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The European Community has fulfilled its obligations from the first period of the Kyoto Protocol, as total GHG emissions in the first commitment period 2008–2012, with no sinks taken into account, were approximately 19% below the base year values. By imposing the maximum level of allowed sinks, Slovenia has exceeded the goal by about 3%.

In 2017, Slovenian GHG emissions slightly decreased and were by 1.3% lower than in 2016. Therefore, Slovenia is on track to achieve the EU goal, as non-ETS GHG emissions in 2017 were about 10.8% below the allocated emissions for 2017.


Temperature in Slovenia increases faster than global average. Increase in the annual average temperature is most evident in last three decades. Warming of atmosphere will continue according to the climate change projections. The result of warming is an increase in sea level (due to melting of glaciers), increase in level of the greenhouse gases in atmosphere (contributes to warming), and many extreme weather and climate events (like floods, droughts, hail and heavy wind), what will result in the quality of our lives.


The quick rate of retreat of the Triglav Glacier, which began in the second half of the 20thcentury, further accelerated till the beginning of the 21st century. Due to increasing intensity of ice thinning, outcropping rocks began to emerge in the middle of the glacier, which disintegrated into two parts in 1992. In the last part of the first decade of the 21st century, the glacier has been retreating at a slower rate. The last major recession of the glacier was registered after the above average hot summer of 2003.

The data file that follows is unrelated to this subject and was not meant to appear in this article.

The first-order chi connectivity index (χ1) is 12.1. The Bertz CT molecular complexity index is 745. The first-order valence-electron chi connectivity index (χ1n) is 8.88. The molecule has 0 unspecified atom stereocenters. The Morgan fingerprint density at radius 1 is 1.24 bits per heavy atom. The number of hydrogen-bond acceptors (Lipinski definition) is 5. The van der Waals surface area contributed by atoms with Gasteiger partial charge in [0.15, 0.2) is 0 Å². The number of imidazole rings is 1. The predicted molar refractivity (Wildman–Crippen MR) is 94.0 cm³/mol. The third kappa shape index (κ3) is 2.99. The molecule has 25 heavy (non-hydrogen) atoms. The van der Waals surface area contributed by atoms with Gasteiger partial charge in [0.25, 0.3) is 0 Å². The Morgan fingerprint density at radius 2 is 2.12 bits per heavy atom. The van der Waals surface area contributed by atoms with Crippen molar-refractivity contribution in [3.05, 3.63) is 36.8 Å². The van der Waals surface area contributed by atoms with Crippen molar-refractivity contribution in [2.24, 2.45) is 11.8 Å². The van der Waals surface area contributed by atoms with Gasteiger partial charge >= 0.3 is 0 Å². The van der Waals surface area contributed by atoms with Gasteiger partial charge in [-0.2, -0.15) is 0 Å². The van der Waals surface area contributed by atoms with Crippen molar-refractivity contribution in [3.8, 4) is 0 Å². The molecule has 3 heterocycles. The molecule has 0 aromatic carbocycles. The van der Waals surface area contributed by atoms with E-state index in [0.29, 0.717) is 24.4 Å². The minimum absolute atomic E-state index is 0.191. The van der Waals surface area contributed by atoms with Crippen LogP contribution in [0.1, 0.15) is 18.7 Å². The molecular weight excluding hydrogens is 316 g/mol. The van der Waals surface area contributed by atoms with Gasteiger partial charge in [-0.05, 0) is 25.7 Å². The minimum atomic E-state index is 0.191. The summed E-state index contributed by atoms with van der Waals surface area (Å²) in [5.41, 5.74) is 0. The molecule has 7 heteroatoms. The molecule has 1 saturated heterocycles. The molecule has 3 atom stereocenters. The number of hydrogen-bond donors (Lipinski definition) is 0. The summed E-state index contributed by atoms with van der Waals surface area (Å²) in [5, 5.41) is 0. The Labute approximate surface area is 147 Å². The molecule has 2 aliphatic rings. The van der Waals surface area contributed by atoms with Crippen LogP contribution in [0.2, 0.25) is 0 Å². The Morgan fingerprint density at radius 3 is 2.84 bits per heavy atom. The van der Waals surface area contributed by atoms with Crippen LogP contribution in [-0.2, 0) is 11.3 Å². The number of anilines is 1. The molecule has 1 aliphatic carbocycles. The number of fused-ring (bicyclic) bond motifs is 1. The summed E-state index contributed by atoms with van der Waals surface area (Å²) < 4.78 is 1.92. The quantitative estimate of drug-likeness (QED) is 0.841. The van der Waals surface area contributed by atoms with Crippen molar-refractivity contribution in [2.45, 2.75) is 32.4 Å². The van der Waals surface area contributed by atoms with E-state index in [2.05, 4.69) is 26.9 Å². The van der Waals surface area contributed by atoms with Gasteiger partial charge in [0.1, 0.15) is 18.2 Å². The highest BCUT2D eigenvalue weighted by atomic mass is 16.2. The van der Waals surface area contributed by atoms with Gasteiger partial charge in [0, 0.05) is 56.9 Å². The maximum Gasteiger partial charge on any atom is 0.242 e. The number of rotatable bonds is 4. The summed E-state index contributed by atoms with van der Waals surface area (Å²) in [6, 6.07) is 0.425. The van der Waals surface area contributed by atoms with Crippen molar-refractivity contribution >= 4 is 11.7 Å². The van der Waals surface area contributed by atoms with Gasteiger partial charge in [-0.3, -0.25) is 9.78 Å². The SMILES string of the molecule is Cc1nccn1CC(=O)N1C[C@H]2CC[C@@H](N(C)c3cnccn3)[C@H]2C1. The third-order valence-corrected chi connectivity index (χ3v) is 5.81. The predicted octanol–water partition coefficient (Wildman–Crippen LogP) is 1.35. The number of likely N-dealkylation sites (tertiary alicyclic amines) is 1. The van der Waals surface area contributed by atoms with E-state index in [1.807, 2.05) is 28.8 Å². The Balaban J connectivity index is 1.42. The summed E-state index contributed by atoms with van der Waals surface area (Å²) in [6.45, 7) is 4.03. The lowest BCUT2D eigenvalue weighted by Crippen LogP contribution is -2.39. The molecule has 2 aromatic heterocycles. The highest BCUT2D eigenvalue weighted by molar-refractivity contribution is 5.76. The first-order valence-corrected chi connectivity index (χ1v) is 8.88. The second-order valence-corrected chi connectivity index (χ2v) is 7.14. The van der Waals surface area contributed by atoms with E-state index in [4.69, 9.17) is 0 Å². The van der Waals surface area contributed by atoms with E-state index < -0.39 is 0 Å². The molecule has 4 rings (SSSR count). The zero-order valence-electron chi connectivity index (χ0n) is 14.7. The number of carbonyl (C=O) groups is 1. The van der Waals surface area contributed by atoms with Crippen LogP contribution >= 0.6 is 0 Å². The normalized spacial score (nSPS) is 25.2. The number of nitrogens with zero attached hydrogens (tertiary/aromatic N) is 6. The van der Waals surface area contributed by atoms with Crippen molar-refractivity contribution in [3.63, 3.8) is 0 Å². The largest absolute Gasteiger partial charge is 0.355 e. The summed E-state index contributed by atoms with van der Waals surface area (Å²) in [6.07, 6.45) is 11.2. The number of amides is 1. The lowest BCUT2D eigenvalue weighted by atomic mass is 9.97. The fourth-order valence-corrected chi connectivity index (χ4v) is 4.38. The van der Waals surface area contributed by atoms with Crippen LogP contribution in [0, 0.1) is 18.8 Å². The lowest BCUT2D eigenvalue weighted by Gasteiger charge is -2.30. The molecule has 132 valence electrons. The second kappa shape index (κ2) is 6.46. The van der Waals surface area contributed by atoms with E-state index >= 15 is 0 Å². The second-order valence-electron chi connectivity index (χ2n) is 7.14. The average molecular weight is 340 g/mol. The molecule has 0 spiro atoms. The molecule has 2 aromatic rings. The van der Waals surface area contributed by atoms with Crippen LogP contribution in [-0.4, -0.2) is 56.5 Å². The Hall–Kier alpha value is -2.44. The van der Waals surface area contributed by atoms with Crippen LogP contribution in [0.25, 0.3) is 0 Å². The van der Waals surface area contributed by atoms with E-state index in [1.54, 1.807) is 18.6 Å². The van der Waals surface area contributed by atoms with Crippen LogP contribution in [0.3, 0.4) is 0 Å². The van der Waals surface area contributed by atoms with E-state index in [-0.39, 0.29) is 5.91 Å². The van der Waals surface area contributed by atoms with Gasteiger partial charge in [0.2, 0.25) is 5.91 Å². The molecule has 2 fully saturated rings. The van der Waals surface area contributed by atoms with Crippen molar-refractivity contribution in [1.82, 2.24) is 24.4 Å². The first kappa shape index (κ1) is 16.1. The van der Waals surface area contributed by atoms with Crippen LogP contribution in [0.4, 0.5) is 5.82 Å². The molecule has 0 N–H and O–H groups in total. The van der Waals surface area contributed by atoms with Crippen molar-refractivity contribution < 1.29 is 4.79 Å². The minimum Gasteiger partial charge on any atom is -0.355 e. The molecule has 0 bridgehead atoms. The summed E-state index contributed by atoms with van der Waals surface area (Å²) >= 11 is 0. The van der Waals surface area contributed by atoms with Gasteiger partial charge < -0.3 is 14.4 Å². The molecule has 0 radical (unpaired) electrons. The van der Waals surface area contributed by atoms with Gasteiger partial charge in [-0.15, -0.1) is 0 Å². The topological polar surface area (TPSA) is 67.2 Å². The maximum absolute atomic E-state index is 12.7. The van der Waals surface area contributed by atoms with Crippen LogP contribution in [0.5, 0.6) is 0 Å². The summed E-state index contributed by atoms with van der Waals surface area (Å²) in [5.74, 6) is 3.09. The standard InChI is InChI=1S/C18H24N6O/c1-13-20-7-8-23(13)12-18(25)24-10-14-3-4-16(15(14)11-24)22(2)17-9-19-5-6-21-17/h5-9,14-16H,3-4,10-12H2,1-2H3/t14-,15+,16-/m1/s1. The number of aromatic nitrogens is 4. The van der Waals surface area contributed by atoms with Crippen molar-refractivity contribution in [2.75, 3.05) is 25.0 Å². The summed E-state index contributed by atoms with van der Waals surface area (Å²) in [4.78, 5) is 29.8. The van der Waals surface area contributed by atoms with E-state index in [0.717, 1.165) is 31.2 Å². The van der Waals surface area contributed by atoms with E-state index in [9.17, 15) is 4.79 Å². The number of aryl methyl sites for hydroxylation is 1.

According to data available for Europe, the annual growing season has been lengthening, more intensively in northern and eastern Europe than in western and southern Europe and in the Mediterranean region (also in Slovenia). The lengthening of the growing season is expected to continue throughout Europe. Lengthening of the annual growing season will allow northward expansion of warm-season crops to areas that were not previously suitable while in the southern Europe the warmer conditions will allow the growing season to extend into winter.


Temperature observations show the trend of increasing maximum and minimum absolute temperatures in the period 1961–2015, which indicates global warming. The number of hot days is increasing, including the frequency of extremely hot days with daily maximum temperature above 35 °C. In the summer of 2013, the highest temperature ever recorded in Slovenia was measured for the second time in history, while local temperature records were broken at several temperature measurement sites. The number of days with temperatures below zero shows a decline.


Total greenhouse gas emissions will increase in Slovenia up to 2020 (in relation to 2015 data). After 2020, levels will decrease. GHG emissions not included in the ETS are according to current projections up 2020 significantly lower than the target values.


In the period 2002-2017, the highest exposure to ozone concentrations were detected in the Primorska region in summer where air quality measuring stations in Koper and Nova Gorica detected highest ozone concentrations in ambient air. There are some differences from year to year in a level of ozone exposure due to meteorological conditions in the warm half of the year and other regional characteristics.